The main reason for pool operators to be trained is for the health and safety and protection of the users:
- Protections for the patrons who use the facility!
- Protection for the owners who employ you!
- Protection for yourself from the potential of a huge damage and compensation claim!
Unfortunately, we now live in a society of compensation seekers, some even professional though the majority are genuine.
The advent of the “ no win – no fee solicitors “ actively advising clients to claim compensation due to accidents or illness contracted on holiday in Cyprus eg from pools, only reinforces the fact that the pool operator requires the correct training to complete the task of ensuring pool water is clean and affords healthy swimming. Accidents do happen and we cannot stop these but with the correct training, we can minimise the risk and have the correct procedures in place to deal with any circumstance that arises.
When developing a risk management plan there are several factors to take into account and 3 of these, Negligence, Standard of care and Duty of care will all be taken into consideration if any compensation claims are made against the pool operator. For example:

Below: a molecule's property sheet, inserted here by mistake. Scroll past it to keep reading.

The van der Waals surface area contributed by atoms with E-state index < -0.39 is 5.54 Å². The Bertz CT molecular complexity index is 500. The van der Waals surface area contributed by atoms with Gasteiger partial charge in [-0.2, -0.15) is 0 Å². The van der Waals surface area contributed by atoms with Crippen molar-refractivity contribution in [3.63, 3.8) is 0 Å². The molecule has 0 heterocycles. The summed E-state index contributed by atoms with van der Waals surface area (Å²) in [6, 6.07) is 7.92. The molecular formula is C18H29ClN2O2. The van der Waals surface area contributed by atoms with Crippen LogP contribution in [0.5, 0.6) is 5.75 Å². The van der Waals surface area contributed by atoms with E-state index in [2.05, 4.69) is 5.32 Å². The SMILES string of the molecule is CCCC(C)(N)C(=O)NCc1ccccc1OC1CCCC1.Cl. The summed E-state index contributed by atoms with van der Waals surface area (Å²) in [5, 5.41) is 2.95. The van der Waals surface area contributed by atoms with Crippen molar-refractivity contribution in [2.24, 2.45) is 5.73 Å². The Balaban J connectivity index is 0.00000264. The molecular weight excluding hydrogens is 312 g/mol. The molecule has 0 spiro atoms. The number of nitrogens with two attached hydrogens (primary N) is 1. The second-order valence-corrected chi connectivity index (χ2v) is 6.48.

Most legal matters involving aquatic facilities centre around the concept of negligence. Negligence is concerned with the unintentional fault or carelessness resulting in injury. In other words, negligence deals with avoidable accidents that should have been anticipated and prevented by taking reasonable precautions. Negligence is the failure to act in accordance with the corresponding standard of care.
Standard of Care.
There has to be some consistent standard against which actions are compared. In the aquatic industry, this standard is that of an individual who uses due care and acts prudently under the circumstances. The standard of care for the pool industry includes, but is not limited to. Good disinfectant levels. adequate signage, operators trained and certified, main drain requirements, adequate insurances, records etc.